This, combined with the poor pay, harsh discipline, and poor wages aboard merchant ships, may explain why so many sailors voluntarily joined the pirates when their ships were captured. "Occasionally pirates would force a specialized crewman like a carpenter or a cooper to join them, but a lot of their manpower came from volunteers," notes David Moore of the North Carolina Maritime Museum in Beaufort, who works with Wilde-Ramsing on the wreck in Beaufort Inlet.

Pirates could be violent and murderous and at least a few took pleasure in rape, torture, and killing. But in many of the surviving accounts of their victims, pirates like Bellamy and Blackbeard exercised restraint, treating captives civilly and often returning their vessels to them, minus some cargo. "Blackbeard sometimes divvied out inhumane treatment to captives to find out where valuables were, but there's not one document that indicates that he ever killed anybody in any way," Mr. Moore says.

Scholars have also found that a large number of those aboard pirate ships were Africans, including 15 percent of those on the Whydah and as many as 60 percent of those on Blackbeard's last command, the Adventure, when he was killed. Their precise status is still a matter of debate, as documents show that many pirates sold captured slaves or, in the case of Blackbeard, failed to free the human cargo on captured slave ships. But there are also numerous instances of black crew members who shared plunder equally and, in some cases, rose to positions of authority on pirate vessels. "One of the reasons pirates welcomed people of color aboard their ships was because they knew they would be totally committed, because they had nothing to go back to," says Rediker, who adds that pirates remain folk heroes in many former slave societies in the Caribbean.

Other scholars are skeptical that pirates were engaged in a revolt of sorts, or that they were imbued with rough-hewn democratic ideals. "I just don't think these guys were that deep," says Moore, who has been studying Blackbeard for more than 20 years. "There was a bit of getting back at the establishment but, in the end, I think they were just thieves."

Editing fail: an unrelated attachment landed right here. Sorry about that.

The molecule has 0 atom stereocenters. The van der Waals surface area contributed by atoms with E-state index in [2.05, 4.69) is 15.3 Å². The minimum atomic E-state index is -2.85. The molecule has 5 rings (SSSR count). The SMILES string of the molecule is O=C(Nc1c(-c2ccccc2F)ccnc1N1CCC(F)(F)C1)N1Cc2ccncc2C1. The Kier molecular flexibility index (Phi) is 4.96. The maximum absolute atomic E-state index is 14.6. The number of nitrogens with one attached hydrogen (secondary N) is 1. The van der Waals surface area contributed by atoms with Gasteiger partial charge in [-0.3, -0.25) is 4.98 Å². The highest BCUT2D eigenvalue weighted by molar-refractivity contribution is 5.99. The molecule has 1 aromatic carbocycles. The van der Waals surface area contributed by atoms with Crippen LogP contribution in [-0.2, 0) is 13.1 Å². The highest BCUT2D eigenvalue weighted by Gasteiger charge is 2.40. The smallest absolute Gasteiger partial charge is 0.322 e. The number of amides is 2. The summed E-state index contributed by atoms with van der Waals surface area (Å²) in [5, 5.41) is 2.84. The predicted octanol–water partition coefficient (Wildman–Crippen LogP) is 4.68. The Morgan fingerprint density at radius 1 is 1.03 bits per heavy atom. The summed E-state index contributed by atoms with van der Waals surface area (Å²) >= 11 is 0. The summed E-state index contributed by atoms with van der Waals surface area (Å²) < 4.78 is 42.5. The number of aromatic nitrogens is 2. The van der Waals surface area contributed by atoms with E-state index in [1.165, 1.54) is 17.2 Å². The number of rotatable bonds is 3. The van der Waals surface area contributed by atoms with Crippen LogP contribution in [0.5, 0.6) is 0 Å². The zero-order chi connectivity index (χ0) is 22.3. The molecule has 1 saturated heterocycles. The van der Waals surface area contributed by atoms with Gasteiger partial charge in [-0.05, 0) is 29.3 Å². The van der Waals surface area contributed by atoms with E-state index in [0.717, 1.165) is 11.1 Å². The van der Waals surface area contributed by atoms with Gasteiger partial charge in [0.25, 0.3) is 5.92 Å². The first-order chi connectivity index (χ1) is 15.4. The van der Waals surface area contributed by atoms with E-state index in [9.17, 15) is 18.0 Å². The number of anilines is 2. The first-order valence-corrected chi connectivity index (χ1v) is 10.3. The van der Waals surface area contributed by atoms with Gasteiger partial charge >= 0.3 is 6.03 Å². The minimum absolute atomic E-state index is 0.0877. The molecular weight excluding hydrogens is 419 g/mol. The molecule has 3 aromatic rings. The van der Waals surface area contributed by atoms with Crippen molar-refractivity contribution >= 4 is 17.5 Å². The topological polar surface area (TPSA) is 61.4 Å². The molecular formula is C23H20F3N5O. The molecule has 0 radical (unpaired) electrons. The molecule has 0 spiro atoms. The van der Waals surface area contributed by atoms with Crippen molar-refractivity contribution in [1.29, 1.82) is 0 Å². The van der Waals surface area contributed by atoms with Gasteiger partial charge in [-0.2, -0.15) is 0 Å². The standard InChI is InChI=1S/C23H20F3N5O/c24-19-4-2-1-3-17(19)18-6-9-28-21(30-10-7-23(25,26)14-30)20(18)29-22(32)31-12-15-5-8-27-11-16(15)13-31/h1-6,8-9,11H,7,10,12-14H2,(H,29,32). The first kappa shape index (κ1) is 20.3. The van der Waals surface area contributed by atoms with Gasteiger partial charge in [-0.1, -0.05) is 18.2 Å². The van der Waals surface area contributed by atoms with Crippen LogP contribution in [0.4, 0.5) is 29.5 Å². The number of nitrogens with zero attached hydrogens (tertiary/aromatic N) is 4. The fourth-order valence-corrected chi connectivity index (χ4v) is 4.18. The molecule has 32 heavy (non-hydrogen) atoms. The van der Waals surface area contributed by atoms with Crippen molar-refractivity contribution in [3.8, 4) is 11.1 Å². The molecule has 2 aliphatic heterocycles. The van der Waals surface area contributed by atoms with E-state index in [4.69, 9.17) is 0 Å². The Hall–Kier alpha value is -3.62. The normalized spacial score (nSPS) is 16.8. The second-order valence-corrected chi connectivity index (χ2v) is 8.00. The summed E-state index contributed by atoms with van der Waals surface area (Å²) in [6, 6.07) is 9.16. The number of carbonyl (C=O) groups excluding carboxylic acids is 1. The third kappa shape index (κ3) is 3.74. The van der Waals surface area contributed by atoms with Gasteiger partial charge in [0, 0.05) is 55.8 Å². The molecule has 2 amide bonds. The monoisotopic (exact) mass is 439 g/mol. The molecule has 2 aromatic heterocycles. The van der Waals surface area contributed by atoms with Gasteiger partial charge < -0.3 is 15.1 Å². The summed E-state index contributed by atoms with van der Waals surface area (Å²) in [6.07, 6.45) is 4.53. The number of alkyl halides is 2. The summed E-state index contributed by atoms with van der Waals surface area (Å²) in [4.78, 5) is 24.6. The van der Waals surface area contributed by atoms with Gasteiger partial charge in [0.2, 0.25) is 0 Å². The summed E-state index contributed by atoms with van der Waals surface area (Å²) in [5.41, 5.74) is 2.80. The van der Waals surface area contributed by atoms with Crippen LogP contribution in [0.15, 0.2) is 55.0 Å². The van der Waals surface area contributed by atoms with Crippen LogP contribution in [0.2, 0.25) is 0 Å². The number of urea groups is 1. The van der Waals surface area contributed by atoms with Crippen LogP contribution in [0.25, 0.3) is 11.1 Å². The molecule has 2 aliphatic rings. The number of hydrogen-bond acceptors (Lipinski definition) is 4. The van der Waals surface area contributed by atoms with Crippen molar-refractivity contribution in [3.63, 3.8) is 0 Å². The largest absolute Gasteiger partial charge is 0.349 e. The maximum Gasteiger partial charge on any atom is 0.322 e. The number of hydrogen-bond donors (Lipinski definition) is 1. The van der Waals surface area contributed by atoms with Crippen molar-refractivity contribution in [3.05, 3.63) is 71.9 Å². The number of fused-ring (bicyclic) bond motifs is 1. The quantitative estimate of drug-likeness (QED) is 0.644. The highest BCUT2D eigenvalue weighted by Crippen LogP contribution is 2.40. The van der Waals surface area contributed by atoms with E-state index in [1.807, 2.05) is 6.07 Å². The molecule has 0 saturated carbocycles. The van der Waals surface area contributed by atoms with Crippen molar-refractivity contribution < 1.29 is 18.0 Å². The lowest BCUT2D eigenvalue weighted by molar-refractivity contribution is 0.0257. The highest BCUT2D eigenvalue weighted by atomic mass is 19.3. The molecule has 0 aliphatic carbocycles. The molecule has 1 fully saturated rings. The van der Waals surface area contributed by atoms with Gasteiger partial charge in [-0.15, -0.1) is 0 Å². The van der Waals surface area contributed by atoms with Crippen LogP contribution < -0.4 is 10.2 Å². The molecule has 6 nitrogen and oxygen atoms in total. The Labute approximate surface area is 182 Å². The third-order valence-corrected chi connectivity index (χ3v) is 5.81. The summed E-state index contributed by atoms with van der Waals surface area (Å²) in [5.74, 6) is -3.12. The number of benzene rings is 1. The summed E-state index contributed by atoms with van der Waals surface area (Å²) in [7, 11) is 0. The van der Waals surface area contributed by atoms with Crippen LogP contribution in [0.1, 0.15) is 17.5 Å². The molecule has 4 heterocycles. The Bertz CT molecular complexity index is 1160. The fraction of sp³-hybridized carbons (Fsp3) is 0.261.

British historian David Cordingly warns against romanticizing pirates, who he argues were "tough and ruthless men capable of savage cruelty and murder." He declined to be interviewed for this story, but in his book, "Under the Black Flag: the Romance and Reality of Life Among the Pirates," he notes that pirate captains were "often vicious and sadistic villains" and that their crews horrified captives with "their foul language, their drunken orgies, and their casual brutality." People "want the world of pirates as it has been portrayed in the adventure stories" and "prefer to forget the barbaric tortures and the hangings."

Wilde-Ramsing, for his part, hopes the North Carolina wreck will provide new clues. The wreck, located in 23 feet of water, has yielded navigation instruments, anchors, tools, and a motley assortment of cannons, but excavation work is less than 2 percent complete. Everything found so far seems to point to it being Queen Anne's Revenge, including period wine bottles, pewterware, and timbers. If true, this wreck would provide a second time capsule of life in the pirate era, joining the half-excavated Whydah.

"Archaeology lets you check the written record," Ramsing says, "which is helpful, because people don't always tell the truth."

Modern pirates: a deadly menace

The weapons have changed - AK-47s instead of cutlasses - but the aim is the same: loot. Here are some recent trends involving pirates:

• Last year was the most violent in modern pirating, with 30 crew members killed, up from 21 in 2003.

• The number of attacks last year, however, fell by more than a quarter - down to 325.

• The most pirate-infested country was Indonesia, with 93 attacks last year. Nigeria was Africa's most dangerous area, with 39.

Source: Intl. Chamber of Commerce's International Maritime Bureau